California Governor Jerry Brown (D) has vetoed a bill (S.B. 598) that would have imposed certain requirements on pharmacists substituting a biosimilar product for a branded reference drug. In his veto statement, Brown expressed his concern that because the U.S. Food and Drug Administration has not yet established the “interchangeability” standards for biosimilars, it would be “premature” to require pharmacists to notify prescribing physicians that they have dispensed a biosimilar to fill a prescription. He referred to the controversy that this requirement had engendered among stakeholders, stating “[d]octors with whom I have spoken would welcome this information,” but “other large purchasers warn that the requirement itself would cast doubt on the safety and desirability of more cost-effective alternatives to biologics.”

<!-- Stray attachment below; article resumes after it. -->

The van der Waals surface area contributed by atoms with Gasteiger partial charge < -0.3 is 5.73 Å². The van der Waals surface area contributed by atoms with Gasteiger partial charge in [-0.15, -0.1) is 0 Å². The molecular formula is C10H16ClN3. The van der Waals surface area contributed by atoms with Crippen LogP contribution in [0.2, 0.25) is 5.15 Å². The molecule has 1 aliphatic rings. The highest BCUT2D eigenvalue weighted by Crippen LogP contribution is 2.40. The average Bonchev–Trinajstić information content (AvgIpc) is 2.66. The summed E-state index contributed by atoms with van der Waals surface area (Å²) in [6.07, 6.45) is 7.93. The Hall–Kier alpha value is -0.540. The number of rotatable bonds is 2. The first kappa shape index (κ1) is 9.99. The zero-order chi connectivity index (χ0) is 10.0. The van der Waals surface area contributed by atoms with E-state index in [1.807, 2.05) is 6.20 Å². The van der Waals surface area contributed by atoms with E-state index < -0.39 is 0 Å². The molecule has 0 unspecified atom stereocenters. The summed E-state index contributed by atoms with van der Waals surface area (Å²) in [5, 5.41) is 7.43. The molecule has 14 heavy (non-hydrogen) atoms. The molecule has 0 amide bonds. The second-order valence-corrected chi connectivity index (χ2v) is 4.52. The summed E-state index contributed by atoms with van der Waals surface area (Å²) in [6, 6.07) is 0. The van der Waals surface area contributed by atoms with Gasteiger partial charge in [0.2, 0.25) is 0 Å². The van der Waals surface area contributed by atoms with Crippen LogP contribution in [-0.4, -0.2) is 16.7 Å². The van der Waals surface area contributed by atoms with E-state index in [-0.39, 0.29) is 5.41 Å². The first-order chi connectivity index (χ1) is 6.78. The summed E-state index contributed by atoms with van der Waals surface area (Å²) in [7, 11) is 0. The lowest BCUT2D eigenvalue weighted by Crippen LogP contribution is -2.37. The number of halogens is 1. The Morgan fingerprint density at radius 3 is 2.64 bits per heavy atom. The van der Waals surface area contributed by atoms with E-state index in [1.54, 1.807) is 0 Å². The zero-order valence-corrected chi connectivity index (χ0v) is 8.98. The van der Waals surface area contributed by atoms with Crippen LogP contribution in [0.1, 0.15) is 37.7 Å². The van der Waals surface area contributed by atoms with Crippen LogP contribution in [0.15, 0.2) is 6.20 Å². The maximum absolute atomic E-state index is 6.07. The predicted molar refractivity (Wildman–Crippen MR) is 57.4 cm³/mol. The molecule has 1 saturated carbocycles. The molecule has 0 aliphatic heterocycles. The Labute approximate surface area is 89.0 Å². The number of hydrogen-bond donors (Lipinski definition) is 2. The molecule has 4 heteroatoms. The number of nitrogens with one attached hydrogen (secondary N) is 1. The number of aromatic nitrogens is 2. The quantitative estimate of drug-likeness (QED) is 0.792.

Meanwhile, Brown has approved a bill (S.B. 294) that would increase state oversight of compounding pharmacies by prohibiting any pharmacy, including those outside the state, from dispensing compounded pharmaceuticals to state residents without first obtaining a “sterile compounding pharmacy license” from the California State Board of Pharmacy. The law requires the board to adopt “standards for compounding injectable sterile drug products in a pharmacy.” The law will take effect in July 2014.